Artic Sea Ice Disappearing, Polar Bears Face Extinction

Cheryl Phillips's picture

Researchers predict that within 20 years ice cover will be completely gone during the warmer months. A report was complied by the UK-based Catlin Arctic Survey and the World Wildlife Fund (WWF)that indicates the Arctic Ocean will be "largely ice free" during summer within a decade. As the Arctic sea ice melts, polar bears face extinction.

The Arctic Ocean, located in the Northern Hemisphere and mostly in the Arctic north polar region, is the smallest, and shallowest of the world's five major oceanic divisions. Some oceanographers call it the Arctic Mediterranean Sea or simply the Arctic Sea, classifying it as one of the mediterranean seas of the Atlantic Ocean. The Arctic Ocean can be seen as the northernmost lobe of the all-encompassing World Ocean.

Martin Sommerkorn from the WWF International Arctic Program believes that the changes in sea-ice cover in the region are likely to increase global temperatures further.

"Such a loss of Arctic sea ice has recently been assessed to set in motion powerful climate feedbacks which will have an impact far beyond the Arctic itself. The Arctic sea ice holds a central position in our Earth's climate system. Take it out of the equation and we are left with a dramatically warmer world," Sommerkorn said.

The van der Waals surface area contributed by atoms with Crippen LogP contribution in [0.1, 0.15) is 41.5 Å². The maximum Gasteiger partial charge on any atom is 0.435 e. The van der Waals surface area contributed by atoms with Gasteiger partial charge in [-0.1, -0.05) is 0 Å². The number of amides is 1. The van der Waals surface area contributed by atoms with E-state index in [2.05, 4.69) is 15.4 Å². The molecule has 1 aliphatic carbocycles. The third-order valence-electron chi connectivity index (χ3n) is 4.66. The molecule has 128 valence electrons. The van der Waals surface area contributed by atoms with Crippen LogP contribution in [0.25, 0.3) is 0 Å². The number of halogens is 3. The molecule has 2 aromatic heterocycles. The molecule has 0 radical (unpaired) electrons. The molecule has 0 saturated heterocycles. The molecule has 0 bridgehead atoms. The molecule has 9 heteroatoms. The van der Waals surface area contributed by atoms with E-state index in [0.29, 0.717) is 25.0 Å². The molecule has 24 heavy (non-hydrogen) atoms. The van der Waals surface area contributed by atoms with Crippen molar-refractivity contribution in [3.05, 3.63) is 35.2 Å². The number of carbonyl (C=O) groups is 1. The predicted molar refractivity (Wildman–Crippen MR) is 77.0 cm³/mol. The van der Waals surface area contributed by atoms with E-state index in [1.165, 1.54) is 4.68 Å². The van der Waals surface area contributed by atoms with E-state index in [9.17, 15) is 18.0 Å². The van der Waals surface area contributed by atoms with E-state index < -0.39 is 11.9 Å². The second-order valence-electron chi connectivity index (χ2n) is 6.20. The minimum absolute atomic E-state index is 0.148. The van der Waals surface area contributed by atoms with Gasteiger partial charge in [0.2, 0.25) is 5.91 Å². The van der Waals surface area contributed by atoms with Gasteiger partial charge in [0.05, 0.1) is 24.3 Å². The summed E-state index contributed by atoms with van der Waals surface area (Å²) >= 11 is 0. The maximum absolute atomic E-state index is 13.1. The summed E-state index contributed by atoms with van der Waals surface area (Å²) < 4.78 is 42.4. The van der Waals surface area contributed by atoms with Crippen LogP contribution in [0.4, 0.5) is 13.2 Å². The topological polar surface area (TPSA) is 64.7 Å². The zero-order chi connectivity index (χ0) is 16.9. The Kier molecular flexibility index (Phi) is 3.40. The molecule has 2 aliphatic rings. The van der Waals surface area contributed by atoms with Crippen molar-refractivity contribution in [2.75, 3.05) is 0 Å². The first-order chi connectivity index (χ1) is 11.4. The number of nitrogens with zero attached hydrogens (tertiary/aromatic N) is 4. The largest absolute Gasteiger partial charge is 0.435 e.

The International Union for Conservation of Nature (IUCN) now lists global warming as the most significant threat to the polar bear, primarily because the melting of its sea ice habitat reduces its ability to find sufficient food. The IUCN states, "If climatic trends continue polar bears may become extirpated from most of their range within 100 years."

On May 14, 2008, the United States Department of the Interior listed the polar bear as a threatened species under the Endangered Species Act.

As the Arctic sea ice melts, the polar bear may be headed for extinction even faster. Measurements taken by the research team report that the ice was on average 1.8 meters thick -- which, according to scientists, is too thin to survive next summer's ice melt. The Artic sea will experience a decreasing amount of ice in the summer within a decade and an even bigger loss within 20 years.

Cheryl Phillips
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sources: IUCN,World Wildlife Federation,Wikipedia, CNN

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